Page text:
Expert: Private security could have better protected Giffords
Posted January 14, 2011 10:00 p.m. EST
Updated January 14, 2011 11:02 p.m. EST
Raleigh, N.C. — A private security detail could have better protected Rep. Gabrielle Giffords, who was shot during a supermarket meet-and-greet in Arizona this past weekend, a North Carolina-based security expert said Friday.
“When you are allowing anyone in that close, there are a lot of threats that are there,” said Ricky Tucker, a law enforcement veteran who now trains officers and security personnel to protect dignitaries.
Giffords and 12 others were injured during the shooting. Six people were killed. Bystanders tackled the alleged shooter 22-year-old Jared Loughner, who authorities said showed up to the event with a semi automatic handgun.
Tucker said a private security detail, though sometimes intrusive, could have helped keep the shooter away.
“Most of these people are not going to want security around them,” Tucker said. “It takes away a lot of privacy.”
Without a credible threat and because Giffords felt safe in her home district, it would have been very difficult to predict and prepare for such a tragic event, Tucker said.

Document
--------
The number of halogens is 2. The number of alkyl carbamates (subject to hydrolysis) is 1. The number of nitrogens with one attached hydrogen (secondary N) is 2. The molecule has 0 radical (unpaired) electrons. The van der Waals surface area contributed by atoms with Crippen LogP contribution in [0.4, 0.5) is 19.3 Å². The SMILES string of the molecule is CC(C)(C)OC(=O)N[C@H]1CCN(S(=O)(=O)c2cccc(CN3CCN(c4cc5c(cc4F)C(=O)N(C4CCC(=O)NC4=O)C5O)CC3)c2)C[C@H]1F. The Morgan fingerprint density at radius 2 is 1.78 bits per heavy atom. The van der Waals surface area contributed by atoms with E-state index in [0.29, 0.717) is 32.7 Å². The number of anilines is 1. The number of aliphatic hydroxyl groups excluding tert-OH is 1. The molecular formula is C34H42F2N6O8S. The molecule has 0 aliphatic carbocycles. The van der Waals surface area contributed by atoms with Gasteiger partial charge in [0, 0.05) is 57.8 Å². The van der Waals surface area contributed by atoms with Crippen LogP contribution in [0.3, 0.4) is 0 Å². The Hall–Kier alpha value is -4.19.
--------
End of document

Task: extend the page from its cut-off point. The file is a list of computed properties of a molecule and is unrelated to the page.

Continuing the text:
WRAL spoke with Congressman GK Butterfield earlier this week about the Arizona shooting. He said holding public events is a vital part of the job.
“Four-hundred thirty-five members of the house, 100 senators - that's a lot of people to have a security detail,” Butterfield said.
“It could be a very expensive proposition because its not just one or two people covering this person. If it’s done right, you're talking 10, 15, 20 people to get out and constantly stay ahead,” Tucker said.
Advanced research and location scouting is also time consuming, but crucial, he said.
“Politicians as a rule get a lot of threats in the mail, on the phone. I think they are going to have to take these threats a little more seriously,” Tucker said.